BioPharma Beat: We Want Healthcare at Any Price – Until We Have It

May 7, 2014

biopharma beatWe all know the expression, “We often don’t appreciate things until they are gone.”  There is a corollary: “We often appreciate things more before we get them than once we have them.

biopharma beatWe all know the expression, “We often don’t appreciate things until they are gone.”  There is a corollary: “We often appreciate things more before we get them than once we have them.

Surely there is ample academic research in this area.  Academic concepts such as “Cognitive Dissonance” and “Transactional Involvement” come to mind and seem to apply; however, I will base this article on personal observations and years of experience working in healthcare.

The first time I observed this phenomenon was after the launch of Merck’s Crixivan for HIV in 1996. Recall that at the time, the AIDS epidemic was front-page news with thousands of people afflicted and with many suffering and dying. There were loud cries for more research; cries calling for the accelerated development of new drugs; cries for solutions at virtually any price…and money was no object!

Crixivan was developed at a cost of over $1 billion, resulting in the most powerful anti-retroviral at the time, with excellent properties to bring down viral loads and to improve not only disease state and quality of life, but also morbidity and mortality.  This product helped change what was essentially a terminal illness into a chronic one that could be managed.

At launch, Crixivan was priced around $12 per day, justified in part by the costly research and huge capital-intensive manufacturing plants that had to be built just for this product (taken in grams not milligrams, so the need was for tons of ingredient materials not pounds or kilos).  But, once the product was approved and priced, many quickly forgot that there had been nothing available before and that people had been willing to pay a lot for something, anything, to help and bring hope in this area.  They conferred a very high value-for-money on a potential solution.  Soon after the product became available, people’s perceptions suddenly turned around and the predominant feeling became that the drug was too expensive, changing the perceived-value equation.

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It is an interesting dynamic that can be observed in many aspects of daily living.  In healthcare, we’ve seen it with heart disease where great science has led to the development of statins and new classes of anti-hypertensives and anti-platelet agents, all leading to dramatic improvements in morbidity and mortality from heart disease – the number one killer.  Yet, there are many complaints that a couple of dollars a day is too much to pay for this benefit. 

A similar experience has been seen with Genentech’s Herceptin for breast cancer and more recently with Gilead’s Sovaldi for hepatitis C.  For a long time, hepatitis has been treated with old interferon-based agents which are extremely difficult to tolerate and are moderately effective.  Few patients elected to be treated or did not complete treatment, so overall success and outcomes improvements have been limited — and still expensive, though arguably not as costly as if all eligible patients were successfully treated.  Then new drugs like Vitrelis and Incivek, with a lower incidence of side effects resulted in better success rates.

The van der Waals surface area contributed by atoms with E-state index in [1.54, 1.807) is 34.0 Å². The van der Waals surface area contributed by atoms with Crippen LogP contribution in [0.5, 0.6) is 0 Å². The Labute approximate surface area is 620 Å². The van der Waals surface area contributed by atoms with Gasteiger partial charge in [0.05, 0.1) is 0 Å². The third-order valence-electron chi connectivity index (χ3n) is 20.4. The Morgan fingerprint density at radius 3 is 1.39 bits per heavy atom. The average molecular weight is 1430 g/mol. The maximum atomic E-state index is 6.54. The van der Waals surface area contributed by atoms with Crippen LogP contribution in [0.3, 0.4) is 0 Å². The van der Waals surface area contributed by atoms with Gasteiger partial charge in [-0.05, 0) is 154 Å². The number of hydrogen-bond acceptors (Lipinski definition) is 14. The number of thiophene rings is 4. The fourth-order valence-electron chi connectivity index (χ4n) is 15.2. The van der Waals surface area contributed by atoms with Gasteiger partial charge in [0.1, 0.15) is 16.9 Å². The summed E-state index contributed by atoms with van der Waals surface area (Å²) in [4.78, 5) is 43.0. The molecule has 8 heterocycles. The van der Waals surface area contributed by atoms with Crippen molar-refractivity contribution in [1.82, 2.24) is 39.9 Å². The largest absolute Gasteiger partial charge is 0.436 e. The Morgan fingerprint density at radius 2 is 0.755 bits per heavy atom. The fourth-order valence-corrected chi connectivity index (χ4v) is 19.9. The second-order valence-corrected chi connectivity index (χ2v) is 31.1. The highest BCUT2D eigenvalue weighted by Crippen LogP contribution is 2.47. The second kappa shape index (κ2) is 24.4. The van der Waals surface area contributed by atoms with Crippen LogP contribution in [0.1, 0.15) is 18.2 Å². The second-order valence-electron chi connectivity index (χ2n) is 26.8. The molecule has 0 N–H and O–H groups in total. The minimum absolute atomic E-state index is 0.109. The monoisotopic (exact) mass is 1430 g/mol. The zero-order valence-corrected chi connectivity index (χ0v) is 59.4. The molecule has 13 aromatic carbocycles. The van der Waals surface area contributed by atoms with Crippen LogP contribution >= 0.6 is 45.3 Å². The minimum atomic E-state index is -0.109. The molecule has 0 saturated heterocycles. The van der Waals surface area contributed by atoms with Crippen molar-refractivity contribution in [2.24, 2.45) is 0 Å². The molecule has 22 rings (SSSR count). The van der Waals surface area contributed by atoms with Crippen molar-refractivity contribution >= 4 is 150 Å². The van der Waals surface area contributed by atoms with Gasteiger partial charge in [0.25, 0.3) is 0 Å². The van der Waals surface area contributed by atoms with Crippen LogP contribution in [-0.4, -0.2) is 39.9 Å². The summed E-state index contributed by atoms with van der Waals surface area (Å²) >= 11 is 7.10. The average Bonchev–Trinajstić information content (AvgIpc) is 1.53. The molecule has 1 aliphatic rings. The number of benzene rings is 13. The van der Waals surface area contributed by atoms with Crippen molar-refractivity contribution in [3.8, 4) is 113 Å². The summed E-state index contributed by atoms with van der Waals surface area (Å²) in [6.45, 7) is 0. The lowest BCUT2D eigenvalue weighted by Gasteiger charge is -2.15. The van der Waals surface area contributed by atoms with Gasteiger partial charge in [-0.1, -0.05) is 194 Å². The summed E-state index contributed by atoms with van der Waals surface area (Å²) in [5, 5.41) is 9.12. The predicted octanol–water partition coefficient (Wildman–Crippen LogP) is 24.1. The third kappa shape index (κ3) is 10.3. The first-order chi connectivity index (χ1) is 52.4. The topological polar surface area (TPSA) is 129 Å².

More recently, Sovaldi demonstrated to be more effective, to allow for a shorter course of therapy, and to be better tolerated…but definitely much more expensive for each patient treated.  The argument that supporters of this product make is that it may be more expensive on a per-patient basis, but the benefits are such that, overall, makes it a better value.  The costs of this untreated or poorly-treated disease are staggering – not only in economic terms but also in all the ways serious diseases affect quality of life, and more.  What is scaring payers most is not necessarily the cost of the product for a single patient, but the likely total cost across all of their patients because 1) the disease is highly prevalent, and 2) with these advances more people will actually get treated and will actually stay on treatment, thus driving the overall cost.  But then the disease will be managed, with ensuing benefits.

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The purpose of this article is not to support or justify high prices of medicines or any similar agenda.  It is simply to highlight that pricing of drugs and their resulting cost is not a straightforward calculation and is not simply a matter of facts and figures; there is this curious phenomenon around perceived value that we tend to desperately want and need solutions to serious problems, at any price, and then when we get them, they are too expensive – also at any price. 

For a discussion on The Price, The Cost and The Value of Pharmaceutical Care, refer to an earlier article on this site: 

Is it a philosophical, psychological, social or economic discussion?  Or all of the above?